UBC Theses and Dissertations
Selective mortality of juvenile sockeye (Oncorhynchus nerka) in Babine Lake determined from body-otolith relationships West, Cameron John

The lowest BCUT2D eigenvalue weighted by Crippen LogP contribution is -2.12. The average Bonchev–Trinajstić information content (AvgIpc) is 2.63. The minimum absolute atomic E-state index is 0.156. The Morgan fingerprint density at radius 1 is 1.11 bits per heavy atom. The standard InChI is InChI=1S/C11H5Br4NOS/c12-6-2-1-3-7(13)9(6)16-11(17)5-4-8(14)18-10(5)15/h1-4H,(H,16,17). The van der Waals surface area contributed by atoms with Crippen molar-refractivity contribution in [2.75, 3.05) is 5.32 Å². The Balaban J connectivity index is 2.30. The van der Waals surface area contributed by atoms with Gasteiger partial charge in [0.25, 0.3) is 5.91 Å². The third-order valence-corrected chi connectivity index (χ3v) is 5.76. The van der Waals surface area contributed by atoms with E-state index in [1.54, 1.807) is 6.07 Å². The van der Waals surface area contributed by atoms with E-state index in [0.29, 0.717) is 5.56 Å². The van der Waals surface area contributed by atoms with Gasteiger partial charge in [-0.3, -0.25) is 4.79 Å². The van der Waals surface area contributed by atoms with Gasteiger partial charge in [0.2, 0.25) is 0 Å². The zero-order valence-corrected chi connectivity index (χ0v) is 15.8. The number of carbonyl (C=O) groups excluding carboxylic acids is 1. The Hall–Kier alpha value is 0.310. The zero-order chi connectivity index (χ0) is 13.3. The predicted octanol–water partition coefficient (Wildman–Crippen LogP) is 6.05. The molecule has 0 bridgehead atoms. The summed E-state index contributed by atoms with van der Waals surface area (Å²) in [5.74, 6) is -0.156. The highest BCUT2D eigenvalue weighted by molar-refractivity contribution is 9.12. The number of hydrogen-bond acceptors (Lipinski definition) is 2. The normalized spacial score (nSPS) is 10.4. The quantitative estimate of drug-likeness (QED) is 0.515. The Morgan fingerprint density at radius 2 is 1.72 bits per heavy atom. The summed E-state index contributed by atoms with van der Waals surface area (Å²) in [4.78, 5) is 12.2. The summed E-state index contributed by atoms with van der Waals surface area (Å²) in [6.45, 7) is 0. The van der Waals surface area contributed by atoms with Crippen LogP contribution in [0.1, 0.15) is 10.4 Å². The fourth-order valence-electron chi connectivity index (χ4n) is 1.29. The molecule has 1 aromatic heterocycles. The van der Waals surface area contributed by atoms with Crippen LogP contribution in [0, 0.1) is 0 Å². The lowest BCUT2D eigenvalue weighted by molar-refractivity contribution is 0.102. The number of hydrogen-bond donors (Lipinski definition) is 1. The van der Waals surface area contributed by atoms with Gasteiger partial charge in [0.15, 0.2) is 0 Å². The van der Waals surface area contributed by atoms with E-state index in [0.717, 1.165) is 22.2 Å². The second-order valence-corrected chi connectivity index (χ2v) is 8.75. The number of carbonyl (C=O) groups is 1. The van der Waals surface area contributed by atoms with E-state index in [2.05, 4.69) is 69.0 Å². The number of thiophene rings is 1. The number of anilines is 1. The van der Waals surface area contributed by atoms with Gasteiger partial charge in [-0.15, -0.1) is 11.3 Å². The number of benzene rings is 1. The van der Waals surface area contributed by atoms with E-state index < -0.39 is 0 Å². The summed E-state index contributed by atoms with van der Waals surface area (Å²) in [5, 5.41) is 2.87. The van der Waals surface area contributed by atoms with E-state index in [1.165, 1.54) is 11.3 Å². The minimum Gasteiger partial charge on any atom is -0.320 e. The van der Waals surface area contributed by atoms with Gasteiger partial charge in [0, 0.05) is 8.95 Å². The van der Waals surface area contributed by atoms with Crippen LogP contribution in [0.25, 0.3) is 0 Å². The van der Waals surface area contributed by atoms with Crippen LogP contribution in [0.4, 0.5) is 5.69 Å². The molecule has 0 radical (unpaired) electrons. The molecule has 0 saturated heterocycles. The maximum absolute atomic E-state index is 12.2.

The presence of differential growth and mortality was investigated among juvenile sockeye (Oncorhynchus nerka) in Babine Lake. Emergent fry were collected from the rivers and artificial spawning channels of the Fulton River and Pinkut Creek systems in May and early June of 1979. Juvenile samples were tow-netted from Babine Lake in July, August and September, and smolt samples were collected in May and June of the following year at the outlet of the Babine-Nilkitkwa lake sys tern. Fork lengths and the dimensions of sagitta otoliths were measured. Orthogonal polynomials fitted to Ln fork length versus Ln otolith size between the stages of fry emergence and smolt migration were sigmoid with r² values of 0.97 to 0.98. Significant stock differences were found among linear regressions of Ln fork length versus Ln total otolith length of emergent fry from Fulton River, Pinkut Creek and the three artificial spawning channels. Grouping of Fulton versus Pinkut or of river versus channel sources was not obvious. An average regression was calculated for general use with emergent fry from the main lake population. Instantaneous growth rate of fry in early July was positively correlated with fork length. The distributions of emergent fork length back-calculated from juvenile and smolt samples indicated higher mortality rates among fry with smaller fork lengths at emergence. The timing of the selective mortality was between mid-August and smolt migration in the following spring. The association of smaller initial body size with increased probability of parasitization by the cestode Eubothrium salvelini, subsequent slower growth and the effect on the size distribution of the year class is discussed.
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